The official reception February 1st, was a most enthusiastic affair. A parade containing every organization of any size in the city was formed, with the mayor and city government at the head. We paraded the streets of the city; Plunkett marching beside the colors. Then in the afternoon there was a meeting in Mechanics Hall with speeches of welcome, etc. Our furloughs were for thirty days and were dated February 1st. The next day we were off for our homes and a glorious vacation. I got as far as Barre the second, stayed all night at the hotel, and the next morning hired a team and drove over to Dana. The place looked natural and every one seemed happy. Riding about, visiting friends, attending reunions, dancing parties and balls, was now the order of the day and of the night. What a vacation! What a season of pleasure! It was of its kind the most delightful time of my life. Nehemiah Doubleday invited my sister Jane and I and a few other close personal friends up to his house for an evening. They had music, served refreshments, and we had a most delightful time. My sister, Mrs. Kent did the same thing, and there we spent another very enjoyable evening. The town of Hardwick gave an entertainment of[Pg 157] welcome to the boys from that town in our regiment. I had worked for Mr. Arad Walker of that town and had a lot of friends over there, and so I was invited and went, and had a most royal time. Such cordiality on the part of the people. Such a warmth of welcome was entirely unexpected. Some one of those Hardwick men had his arm around me all the evening. I never got out of the sight of Mr. Walker while there. Every time I met Mr. John Paige he would put both his arms around me and give me a hug. Rev. Mr. Sanger could not have treated a son more cordially than he did me. Every man I met there, and I met a lot of them, treated me as if I was a son or a brother. As I went home that night I felt I was as much a son of Hardwick in the war as I was of Dana.
When I enlisted and went out in 1861, I did it simply because I could not stay at home. When I went back at the end of my veteran furlough I felt I was one of the representatives at the front of a fine section of Massachusetts. On March 1st, our thirty days’ furlough was at an end, and I returned to Worcester and to old Camp Lincoln again ready for duty. I was not wanted, however, and was told I could go home again and stay there until sent for, and home I went for another two weeks of pleasure, but all good things come to an end, so did that re-enlistment[Pg 158] furlough, and the 14th I was summoned back to Worcester, the 15th found me with the regiment and the 18th we started south again.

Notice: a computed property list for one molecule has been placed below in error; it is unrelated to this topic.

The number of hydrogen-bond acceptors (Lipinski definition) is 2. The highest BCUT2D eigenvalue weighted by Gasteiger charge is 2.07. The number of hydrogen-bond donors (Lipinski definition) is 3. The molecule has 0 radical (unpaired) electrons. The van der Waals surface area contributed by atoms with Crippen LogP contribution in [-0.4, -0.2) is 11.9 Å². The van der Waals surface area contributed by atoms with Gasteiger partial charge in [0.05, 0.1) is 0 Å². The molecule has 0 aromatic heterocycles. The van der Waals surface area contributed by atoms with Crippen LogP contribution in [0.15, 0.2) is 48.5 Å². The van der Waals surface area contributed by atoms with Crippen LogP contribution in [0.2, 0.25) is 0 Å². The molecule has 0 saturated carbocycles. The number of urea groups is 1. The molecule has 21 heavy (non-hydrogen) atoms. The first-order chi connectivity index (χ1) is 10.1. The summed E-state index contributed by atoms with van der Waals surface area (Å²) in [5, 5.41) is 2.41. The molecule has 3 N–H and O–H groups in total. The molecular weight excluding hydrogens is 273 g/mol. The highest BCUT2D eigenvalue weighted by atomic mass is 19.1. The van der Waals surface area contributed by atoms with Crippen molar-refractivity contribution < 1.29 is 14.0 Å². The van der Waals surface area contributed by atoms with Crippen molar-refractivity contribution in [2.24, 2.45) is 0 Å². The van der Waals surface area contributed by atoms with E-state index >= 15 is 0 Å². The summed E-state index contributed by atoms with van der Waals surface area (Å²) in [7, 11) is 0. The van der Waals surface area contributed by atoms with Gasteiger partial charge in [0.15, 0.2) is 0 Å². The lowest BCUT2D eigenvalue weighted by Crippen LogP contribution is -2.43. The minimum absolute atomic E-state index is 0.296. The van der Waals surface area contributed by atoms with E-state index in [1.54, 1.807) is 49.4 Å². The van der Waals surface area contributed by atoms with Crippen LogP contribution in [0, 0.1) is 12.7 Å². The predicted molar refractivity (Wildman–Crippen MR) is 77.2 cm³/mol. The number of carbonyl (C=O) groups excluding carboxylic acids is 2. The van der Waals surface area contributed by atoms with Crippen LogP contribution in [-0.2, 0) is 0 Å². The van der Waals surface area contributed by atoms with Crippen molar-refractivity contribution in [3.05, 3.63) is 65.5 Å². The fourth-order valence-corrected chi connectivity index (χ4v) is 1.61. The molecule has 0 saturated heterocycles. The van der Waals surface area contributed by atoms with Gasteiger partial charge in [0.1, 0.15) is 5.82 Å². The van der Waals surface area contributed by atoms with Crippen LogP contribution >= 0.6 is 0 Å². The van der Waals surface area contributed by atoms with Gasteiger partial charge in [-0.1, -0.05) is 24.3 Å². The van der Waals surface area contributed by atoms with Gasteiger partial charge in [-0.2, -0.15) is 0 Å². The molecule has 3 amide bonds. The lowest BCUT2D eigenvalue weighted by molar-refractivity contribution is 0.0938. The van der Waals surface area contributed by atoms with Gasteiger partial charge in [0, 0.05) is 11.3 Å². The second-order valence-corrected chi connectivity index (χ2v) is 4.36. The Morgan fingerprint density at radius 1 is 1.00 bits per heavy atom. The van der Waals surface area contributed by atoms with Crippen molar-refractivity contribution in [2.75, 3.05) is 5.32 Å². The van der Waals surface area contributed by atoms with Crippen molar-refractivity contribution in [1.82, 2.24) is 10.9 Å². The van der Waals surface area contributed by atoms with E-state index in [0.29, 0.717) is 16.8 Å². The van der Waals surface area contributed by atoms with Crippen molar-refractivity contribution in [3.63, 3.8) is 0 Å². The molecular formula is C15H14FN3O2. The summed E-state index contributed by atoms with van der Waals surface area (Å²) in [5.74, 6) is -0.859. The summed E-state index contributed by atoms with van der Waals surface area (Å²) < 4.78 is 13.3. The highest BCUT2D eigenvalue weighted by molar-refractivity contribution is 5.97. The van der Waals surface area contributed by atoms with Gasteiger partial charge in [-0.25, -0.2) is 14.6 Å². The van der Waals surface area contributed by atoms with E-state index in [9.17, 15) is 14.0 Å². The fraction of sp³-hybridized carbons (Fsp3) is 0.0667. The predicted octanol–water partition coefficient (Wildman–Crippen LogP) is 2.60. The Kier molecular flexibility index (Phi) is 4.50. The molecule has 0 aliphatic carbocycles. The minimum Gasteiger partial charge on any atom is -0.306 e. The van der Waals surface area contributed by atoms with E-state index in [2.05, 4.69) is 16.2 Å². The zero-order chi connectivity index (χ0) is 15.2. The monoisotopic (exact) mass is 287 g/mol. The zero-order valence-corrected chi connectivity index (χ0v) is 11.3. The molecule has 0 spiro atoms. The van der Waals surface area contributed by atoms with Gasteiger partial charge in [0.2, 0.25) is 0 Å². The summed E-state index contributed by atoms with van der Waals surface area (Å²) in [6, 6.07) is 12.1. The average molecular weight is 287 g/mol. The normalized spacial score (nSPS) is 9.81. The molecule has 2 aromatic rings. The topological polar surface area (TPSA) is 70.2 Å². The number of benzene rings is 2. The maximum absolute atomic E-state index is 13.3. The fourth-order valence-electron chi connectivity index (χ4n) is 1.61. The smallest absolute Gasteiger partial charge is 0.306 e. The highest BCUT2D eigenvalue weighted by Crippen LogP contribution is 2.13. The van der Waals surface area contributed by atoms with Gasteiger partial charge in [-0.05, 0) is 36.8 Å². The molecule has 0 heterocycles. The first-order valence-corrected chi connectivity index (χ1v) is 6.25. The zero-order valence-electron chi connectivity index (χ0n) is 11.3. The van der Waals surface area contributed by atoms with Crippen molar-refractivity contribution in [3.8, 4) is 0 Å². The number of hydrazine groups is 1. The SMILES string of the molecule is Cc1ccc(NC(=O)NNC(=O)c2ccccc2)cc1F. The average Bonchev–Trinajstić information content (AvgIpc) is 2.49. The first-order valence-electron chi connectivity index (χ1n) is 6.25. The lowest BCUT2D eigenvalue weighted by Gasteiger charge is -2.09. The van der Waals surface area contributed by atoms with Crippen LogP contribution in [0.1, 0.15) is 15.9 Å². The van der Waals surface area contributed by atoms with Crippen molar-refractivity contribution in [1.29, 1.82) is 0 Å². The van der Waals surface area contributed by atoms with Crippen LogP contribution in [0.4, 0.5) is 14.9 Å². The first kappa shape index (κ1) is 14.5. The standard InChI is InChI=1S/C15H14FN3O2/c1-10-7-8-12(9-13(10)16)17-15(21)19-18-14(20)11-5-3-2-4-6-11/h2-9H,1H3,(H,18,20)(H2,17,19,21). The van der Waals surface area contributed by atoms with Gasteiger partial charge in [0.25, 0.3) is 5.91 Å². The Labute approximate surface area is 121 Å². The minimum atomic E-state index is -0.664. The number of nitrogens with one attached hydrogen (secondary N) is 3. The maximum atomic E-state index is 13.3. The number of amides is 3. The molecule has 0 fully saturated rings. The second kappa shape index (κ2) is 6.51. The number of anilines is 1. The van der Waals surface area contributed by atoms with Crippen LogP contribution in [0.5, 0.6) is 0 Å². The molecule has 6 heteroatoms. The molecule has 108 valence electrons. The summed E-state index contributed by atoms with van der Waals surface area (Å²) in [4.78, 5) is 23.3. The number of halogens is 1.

On the way back at Philadelphia the 19th we were given a fine supper at the Cooper Shop Saloon and the next morning at Baltimore we were treated to a fine breakfast at the Union Relief Association rooms. Proceeding on our way we arrived at Annapolis in the afternoon of March 25th. We went into camp and stayed there until we started to join the Army of the Potomac at the Wilderness. After the fine times we had had at home, ordinary camp life was decidedly dull. Troops were arriving daily and we soon learned the 9th Army Corps was assembling there preparatory to joining General Grant’s army on the Rapidan. Every fellow had left a girl behind him. Writing letters was freely indulged in by all, and the mails were loaded with sweet-scented, delicately addressed notes, and Oh, such longings for home.
The Battle of the Wilderness. The Battle of Spottsylvania Courthouse. Johnnies caught undressed. The Battle of Bethseda Church. The Johnny who wanted to see the sun rise. Life in the trenches during the siege of Petersburg. Wounded.
On the 23d day of April, 1864, we again started for the front, leaving Annapolis with the rest of the 9th Army Corps. We passed through Washington on the 25th, and were reviewed by President Lincoln and General Burnside. That night we camped near Alexandria. On the 27th we marched to Fairfax Court House; the 28th to Bristow Station. The 29th took us to near Warrenton Junction. The 30th we moved on a little and camped near Bealton Station. Here we remained until the 4th of May, when we moved forward to Brandy Station. We were then getting into the immediate vicinity of the Army of the Potomac and the report was circulated during the evening that that army had crossed the Rapidan.